Indonesian govt to build 10 MW gas power plant in Morotai

Indonesian govt to build 10 MW gas power plant in Morotai

Photo document of officers checked panel Solar Power Plant (PLTS) Daruba, Pulau Morotai, North Maluku. (ANTARA/Yudhi Mahatma)

Construction of the power plant will be started this year ..."
Ternate (ANTARA News) - The central government will build a 10-megawatt (MW) capacity gas power plant in the Morotai Island Regency, North Maluku, to meet the electricity demand in the area.

"Construction of the power plant will be started this year after we meet some related requirements, such as the principal permit from the local government and the determined location in South Morotai," North Malukus Head of the Energy and Mineral Resources Department Safruddin stated here on Tuesday.

The process to build a 10 MW gas power plant in Morotai is part of the implementation of providing basic infrastructure in order to develop Morotai as one of the 10 major tourist destinations in Indonesia and a Special Economic Zone.

Electric power is viewed as a basic infrastructure that is significantly needed in the region, since it currently only has 3 MW mainly generated by a diesel power plant, which is prone to breakdowns owing to issues, such as engine damage.

Morotais limited electricity generation capacity has led several investors, both from within and outside the country, to put off their investment plans since they need a large amount of electricity to operate their businesses.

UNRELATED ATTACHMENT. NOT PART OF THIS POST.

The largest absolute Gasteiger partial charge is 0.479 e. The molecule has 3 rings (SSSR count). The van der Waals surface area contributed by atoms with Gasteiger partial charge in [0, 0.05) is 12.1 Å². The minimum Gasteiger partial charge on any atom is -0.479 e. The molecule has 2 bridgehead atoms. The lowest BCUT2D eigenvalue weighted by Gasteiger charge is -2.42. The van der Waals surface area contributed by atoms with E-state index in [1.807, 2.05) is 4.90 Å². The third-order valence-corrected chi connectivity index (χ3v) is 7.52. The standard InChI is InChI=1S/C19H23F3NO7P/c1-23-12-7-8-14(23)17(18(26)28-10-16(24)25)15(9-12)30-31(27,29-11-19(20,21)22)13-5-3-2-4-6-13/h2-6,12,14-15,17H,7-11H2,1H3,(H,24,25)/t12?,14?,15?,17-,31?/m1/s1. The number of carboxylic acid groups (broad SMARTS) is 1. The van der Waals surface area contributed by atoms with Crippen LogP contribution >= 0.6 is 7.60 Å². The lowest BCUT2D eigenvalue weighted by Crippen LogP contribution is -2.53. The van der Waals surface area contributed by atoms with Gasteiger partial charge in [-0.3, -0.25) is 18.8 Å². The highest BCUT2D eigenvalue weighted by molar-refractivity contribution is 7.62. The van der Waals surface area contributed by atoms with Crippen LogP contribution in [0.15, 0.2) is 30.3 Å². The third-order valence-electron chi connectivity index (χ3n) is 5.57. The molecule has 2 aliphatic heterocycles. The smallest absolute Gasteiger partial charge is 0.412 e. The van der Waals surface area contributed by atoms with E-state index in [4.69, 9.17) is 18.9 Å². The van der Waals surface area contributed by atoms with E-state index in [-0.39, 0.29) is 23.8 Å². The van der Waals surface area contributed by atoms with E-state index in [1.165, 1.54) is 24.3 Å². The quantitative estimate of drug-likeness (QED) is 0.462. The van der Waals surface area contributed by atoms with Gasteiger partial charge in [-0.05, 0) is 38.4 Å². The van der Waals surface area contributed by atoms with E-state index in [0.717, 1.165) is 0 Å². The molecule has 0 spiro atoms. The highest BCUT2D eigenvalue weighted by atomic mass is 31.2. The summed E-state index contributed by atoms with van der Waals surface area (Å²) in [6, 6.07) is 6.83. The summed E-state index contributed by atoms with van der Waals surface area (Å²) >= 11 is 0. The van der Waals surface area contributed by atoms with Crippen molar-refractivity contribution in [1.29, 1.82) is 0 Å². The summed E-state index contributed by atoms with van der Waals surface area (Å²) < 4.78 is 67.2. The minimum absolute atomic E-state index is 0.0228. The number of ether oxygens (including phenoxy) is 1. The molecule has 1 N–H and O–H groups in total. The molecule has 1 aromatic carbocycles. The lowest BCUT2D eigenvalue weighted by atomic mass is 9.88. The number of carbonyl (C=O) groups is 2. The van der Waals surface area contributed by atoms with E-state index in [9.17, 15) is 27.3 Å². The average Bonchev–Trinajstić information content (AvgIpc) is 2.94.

"Last week, the representative from the Embassy of Poland had visited Morotai to explore the possibility of investing in a tourism area, but one of the requirements they had put forth to realize their investment plans was sufficient electrical energy," Safruddin remarked.

To address this issue, Indonesias central government has expressed its commitment to providing electrical energy largely needed by several investors by starting work to build a 10 MW gas power plant in 2017 that would be followed by other power plants, mostly using sources of renewable energy.

According to Safruddin, several countries, such as Japan, were already showing interest to build power plants by harnessing the energy of ocean waves in the region, which in the era of World War II had become the base of the Allied forces.

(Reported by La Ode Aminuddin/Translated and edited by Yashinta Difa/INE/KR-BSR/A014)

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